[0021] The“panel and post construction” can use panels made out of different combinations of material. For instance, standard ¾” inch plywood sheets may be employed as the panels and sealed with waterproof and heat reflective coatings in order to keep the plywood waterproof and compliant with applicant “Cool Roof” building codes in the region of constructions. In another example, three-quarter inch (¾”) plywood sheets (treated with a termicide) may be used and then covered on both sides with a High-Pressure Laminate (HPL) skin that keeps out moisture and mold. The use of hybrids such as Fiberglass Reinforced Panels (FRP) as the skin on both sides of the plywood sheets is also contemplated. A thicker panel with an insulating foam sandwiched between two sheets of plywood covered by either FRP or HPL skin may also be used. Other suitable materials for the panels may include ceramics, steel, or Kevlar® plastic, as particular non-limiting examples.

[0022] These basic units can be set up or broken down in just a few days by two people without extensive training. The structural material may be warranted to be 100% waterproof, rustproof, termite proof, mold-proof when installed as instructed. The basic unit can also be used with other attachments configured to attach to the basic unit structure. Such attachments can include, as non-limiting examples, dormers, rigid awnings made out of simila or same materials, porches, walkways, balconies and the like.

[0023] Where the plurality of basic units is employed to form a three-story structure, exterior stairways may be employed that that bolt thru, or otherwise connect with, the exterior frame of the three-story model for multiple walk up apartments. The stairways may be made from aluminum tubes, brackets and stainless bolts and HPL panels as the main structure, for example. They are bolted into the cement slab surrounding the unit and act as a structural support which stiffens the entire structure.

DRAWINGS

[0024] The above, as well as other advantages of the present disclosure, will become readily apparent to those skilled in the art from the following detailed description, particularly when considered in the light of the drawings described hereafter.

[0025] FIGS.1 A, 1 B, and 1 C illustrate a front elevational view, a side elevational view, and a rear elevational view, respectively, of an enclosure or tiny house in accordance with embodiments described herein;

[0026] FIG. 2A illustrates exemplary paneling connection design of the sides and roof of the enclosure or tiny house in accordance with embodiments described herein;

[0027] FIG. 2B illustrates a perspective view of an end of an exemplary H-style connector post or apparatus in accordance with embodiments described herein;

[0028] FIG. 2C illustrates a cross-sectional top plan view of the H-style connector post or apparatus with panels in process of being inserted therein;

[0029] FIG. 2D illustrates a cross-sectional top plan view of the H-style connector post or apparatus with the panels having been inserted therein;

[0030] FIG. 2E illustrates a cross-sectional top plan view the H-style connector post or apparatus with the panels having been inserted therein, and with additional caulking and a polymeric caulking applied to seal the post and panel construction;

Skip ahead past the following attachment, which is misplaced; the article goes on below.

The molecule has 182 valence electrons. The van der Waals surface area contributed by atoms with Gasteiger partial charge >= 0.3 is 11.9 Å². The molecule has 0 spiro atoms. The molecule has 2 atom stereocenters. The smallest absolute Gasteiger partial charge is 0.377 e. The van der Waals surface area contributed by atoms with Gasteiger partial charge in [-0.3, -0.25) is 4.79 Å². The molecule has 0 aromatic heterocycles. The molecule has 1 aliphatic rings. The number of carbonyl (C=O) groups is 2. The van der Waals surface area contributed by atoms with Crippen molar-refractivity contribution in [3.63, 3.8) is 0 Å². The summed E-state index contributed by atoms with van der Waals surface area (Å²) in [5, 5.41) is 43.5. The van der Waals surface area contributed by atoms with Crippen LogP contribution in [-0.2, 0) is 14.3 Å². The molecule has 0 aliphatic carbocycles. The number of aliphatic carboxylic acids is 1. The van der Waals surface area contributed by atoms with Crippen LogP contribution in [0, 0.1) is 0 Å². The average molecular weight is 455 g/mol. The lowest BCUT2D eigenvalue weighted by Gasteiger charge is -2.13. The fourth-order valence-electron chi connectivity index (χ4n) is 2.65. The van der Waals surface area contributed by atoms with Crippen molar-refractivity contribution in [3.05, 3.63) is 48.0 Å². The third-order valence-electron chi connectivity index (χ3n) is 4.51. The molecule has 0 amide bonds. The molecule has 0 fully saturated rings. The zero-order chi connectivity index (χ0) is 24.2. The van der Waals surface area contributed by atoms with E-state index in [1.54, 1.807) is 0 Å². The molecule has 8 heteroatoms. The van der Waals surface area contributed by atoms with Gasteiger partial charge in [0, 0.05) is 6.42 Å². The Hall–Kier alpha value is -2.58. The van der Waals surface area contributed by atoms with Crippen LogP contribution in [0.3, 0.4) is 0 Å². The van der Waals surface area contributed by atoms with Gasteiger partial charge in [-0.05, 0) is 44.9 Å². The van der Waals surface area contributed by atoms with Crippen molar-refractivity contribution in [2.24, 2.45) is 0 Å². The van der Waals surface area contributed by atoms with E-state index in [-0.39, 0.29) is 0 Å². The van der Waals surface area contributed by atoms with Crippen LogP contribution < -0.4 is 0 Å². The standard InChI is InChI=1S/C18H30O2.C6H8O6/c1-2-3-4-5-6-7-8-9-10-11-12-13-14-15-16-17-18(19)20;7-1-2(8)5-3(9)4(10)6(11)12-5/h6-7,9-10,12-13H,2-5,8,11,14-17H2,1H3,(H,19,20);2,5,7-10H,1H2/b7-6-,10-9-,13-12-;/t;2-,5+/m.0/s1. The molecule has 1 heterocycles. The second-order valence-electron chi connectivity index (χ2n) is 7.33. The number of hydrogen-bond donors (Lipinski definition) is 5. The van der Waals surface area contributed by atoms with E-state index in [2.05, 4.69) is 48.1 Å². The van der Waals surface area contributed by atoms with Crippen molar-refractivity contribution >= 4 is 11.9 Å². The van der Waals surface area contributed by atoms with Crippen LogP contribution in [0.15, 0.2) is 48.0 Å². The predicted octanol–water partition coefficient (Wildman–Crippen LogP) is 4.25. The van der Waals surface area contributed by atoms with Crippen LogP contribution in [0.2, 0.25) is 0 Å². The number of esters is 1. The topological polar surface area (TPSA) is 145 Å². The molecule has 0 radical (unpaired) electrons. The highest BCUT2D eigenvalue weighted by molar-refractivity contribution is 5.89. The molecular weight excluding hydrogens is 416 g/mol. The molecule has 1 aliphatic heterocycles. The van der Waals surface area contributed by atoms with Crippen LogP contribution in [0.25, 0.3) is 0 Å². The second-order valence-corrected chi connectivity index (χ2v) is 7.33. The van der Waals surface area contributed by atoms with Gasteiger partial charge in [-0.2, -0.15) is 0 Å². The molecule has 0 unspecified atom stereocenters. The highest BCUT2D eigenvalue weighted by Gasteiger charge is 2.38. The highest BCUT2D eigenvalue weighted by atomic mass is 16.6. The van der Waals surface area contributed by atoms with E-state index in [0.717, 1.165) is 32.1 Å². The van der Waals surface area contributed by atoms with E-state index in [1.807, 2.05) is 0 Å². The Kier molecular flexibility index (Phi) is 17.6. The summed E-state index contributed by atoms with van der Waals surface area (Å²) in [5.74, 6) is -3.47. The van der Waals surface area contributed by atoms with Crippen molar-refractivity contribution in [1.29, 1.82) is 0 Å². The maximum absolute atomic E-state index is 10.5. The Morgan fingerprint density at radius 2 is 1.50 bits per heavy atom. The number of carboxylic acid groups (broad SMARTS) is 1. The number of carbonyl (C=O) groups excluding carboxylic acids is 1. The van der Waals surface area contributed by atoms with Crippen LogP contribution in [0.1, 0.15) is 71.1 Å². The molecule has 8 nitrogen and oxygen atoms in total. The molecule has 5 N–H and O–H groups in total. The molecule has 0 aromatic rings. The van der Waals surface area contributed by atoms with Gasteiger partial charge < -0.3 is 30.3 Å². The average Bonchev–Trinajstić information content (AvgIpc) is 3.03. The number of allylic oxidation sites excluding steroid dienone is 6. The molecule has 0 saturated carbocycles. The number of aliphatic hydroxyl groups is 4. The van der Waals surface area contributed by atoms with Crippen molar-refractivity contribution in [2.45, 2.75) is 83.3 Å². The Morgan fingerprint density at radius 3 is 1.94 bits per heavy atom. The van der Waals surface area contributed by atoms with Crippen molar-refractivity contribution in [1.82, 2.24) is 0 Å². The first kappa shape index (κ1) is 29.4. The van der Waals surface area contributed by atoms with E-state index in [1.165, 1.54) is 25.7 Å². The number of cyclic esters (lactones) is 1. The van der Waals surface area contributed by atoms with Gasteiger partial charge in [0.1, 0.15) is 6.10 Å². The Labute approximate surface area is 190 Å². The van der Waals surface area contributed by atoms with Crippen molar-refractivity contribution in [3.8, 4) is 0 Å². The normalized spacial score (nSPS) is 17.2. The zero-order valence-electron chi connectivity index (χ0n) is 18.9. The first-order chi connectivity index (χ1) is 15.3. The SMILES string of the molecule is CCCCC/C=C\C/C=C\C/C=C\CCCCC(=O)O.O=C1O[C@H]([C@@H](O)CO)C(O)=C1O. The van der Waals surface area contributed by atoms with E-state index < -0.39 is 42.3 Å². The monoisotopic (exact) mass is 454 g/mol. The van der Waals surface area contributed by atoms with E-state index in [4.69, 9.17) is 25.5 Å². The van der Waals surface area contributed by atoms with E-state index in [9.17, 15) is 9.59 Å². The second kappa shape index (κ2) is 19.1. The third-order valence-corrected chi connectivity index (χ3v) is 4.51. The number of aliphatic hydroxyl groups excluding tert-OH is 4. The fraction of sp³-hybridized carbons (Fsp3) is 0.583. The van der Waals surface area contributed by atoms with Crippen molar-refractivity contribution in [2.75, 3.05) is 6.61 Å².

[0031] FIG. 3 illustrates and exemplary eve design of a roof of a tiny house in accordance with embodiments described herein;

[0032] FIG. 4 illustrates an exemplary ridge design of a roof of a tiny house in accordance with embodiments described herein;

[0033] FIG. 5 illustrates and exemplary structural frame design of a tiny house in accordance with embodiments described herein;

[0034] FIG. 6 illustrates an exemplary four-point connection joint apparatus in accordance with embodiments described herein;

[0035] FIG 7 illustrates an exemplary bracket apparatus in accordance with embodiments described herein;

[0036] FIGS. 8A and 8B illustrate an exemplary base design of a tiny house in accordance with embodiments described herein;

[0037] FIG. 9 illustrates an exemplary exterior coating application of a tiny house in accordance with embodiments described herein;

[0038] FIG. 10 illustrates an exemplary base construction of a tiny house in accordance with embodiments described herein;

[0039] FIG. 11 illustrates an exemplary paneling construction of a flat side of a roof of a tiny house in accordance with embodiments described herein;

[0040] FIG. 12 illustrates an exemplary attic-type structure of a tiny house in accordance with embodiments described herein; and

[0041] FIG. 13 illustrates an exemplary multi-story tiny house formed by connecting at least two of the enclosures in accordance with embodiments described herein.

DETAILED DESCRIPTION

[0042] The following detailed description and appended drawings describe and illustrate various embodiments of the invention. The description and drawings serve to enable one skilled in the art to make and use the invention and are not intended to limit the scope of the invention in any manner.

[0043] The words“for example” is used herein to mean“serving as an example, instance, or illustration.” Any embodiment described herein as“for example” is not necessarily to be construed as preferred or advantageous over other embodiments.